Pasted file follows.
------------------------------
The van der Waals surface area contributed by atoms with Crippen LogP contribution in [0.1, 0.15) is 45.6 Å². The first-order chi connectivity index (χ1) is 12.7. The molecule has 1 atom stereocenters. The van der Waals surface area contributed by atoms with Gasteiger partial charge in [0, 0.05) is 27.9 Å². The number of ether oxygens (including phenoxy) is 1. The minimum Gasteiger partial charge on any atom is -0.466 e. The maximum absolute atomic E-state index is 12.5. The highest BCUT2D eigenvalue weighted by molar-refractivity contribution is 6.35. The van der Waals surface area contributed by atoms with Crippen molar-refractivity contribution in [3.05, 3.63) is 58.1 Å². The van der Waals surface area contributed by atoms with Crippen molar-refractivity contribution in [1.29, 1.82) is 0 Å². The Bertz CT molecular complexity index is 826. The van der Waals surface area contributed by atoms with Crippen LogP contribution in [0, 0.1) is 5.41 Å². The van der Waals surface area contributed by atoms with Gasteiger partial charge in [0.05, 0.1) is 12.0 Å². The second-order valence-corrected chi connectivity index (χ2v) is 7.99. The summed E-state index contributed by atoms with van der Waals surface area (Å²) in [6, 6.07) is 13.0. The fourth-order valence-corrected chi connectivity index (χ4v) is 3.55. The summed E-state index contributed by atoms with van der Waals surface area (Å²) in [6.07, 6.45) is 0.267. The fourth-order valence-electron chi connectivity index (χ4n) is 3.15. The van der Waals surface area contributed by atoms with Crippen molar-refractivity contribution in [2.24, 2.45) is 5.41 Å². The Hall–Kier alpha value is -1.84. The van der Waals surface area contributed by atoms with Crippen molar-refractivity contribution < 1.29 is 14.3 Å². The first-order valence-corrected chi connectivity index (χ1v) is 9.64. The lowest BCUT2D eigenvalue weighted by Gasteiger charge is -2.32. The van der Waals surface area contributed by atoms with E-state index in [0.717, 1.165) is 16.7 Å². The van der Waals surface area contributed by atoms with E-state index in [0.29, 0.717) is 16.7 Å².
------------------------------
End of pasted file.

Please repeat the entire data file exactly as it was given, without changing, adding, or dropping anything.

The van der Waals surface area contributed by atoms with Crippen LogP contribution in [0.1, 0.15) is 45.6 Å². The first-order chi connectivity index (χ1) is 12.7. The molecule has 1 atom stereocenters. The van der Waals surface area contributed by atoms with Gasteiger partial charge in [0, 0.05) is 27.9 Å². The number of ether oxygens (including phenoxy) is 1. The minimum Gasteiger partial charge on any atom is -0.466 e. The maximum absolute atomic E-state index is 12.5. The highest BCUT2D eigenvalue weighted by molar-refractivity contribution is 6.35. The van der Waals surface area contributed by atoms with Crippen molar-refractivity contribution in [3.05, 3.63) is 58.1 Å². The van der Waals surface area contributed by atoms with Crippen molar-refractivity contribution in [1.29, 1.82) is 0 Å². The Bertz CT molecular complexity index is 826. The van der Waals surface area contributed by atoms with Crippen LogP contribution in [0, 0.1) is 5.41 Å². The van der Waals surface area contributed by atoms with Gasteiger partial charge in [0.05, 0.1) is 12.0 Å². The second-order valence-corrected chi connectivity index (χ2v) is 7.99. The summed E-state index contributed by atoms with van der Waals surface area (Å²) in [6, 6.07) is 13.0. The fourth-order valence-corrected chi connectivity index (χ4v) is 3.55. The summed E-state index contributed by atoms with van der Waals surface area (Å²) in [6.07, 6.45) is 0.267. The fourth-order valence-electron chi connectivity index (χ4n) is 3.15. The van der Waals surface area contributed by atoms with Crippen molar-refractivity contribution in [2.24, 2.45) is 5.41 Å². The Hall–Kier alpha value is -1.84. The van der Waals surface area contributed by atoms with Crippen molar-refractivity contribution < 1.29 is 14.3 Å². The first-order valence-corrected chi connectivity index (χ1v) is 9.64. The lowest BCUT2D eigenvalue weighted by Gasteiger charge is -2.32. The van der Waals surface area contributed by atoms with E-state index in [0.717, 1.165) is 16.7 Å². The van der Waals surface area contributed by atoms with E-state index in [0.29, 0.717) is 16.7 Å².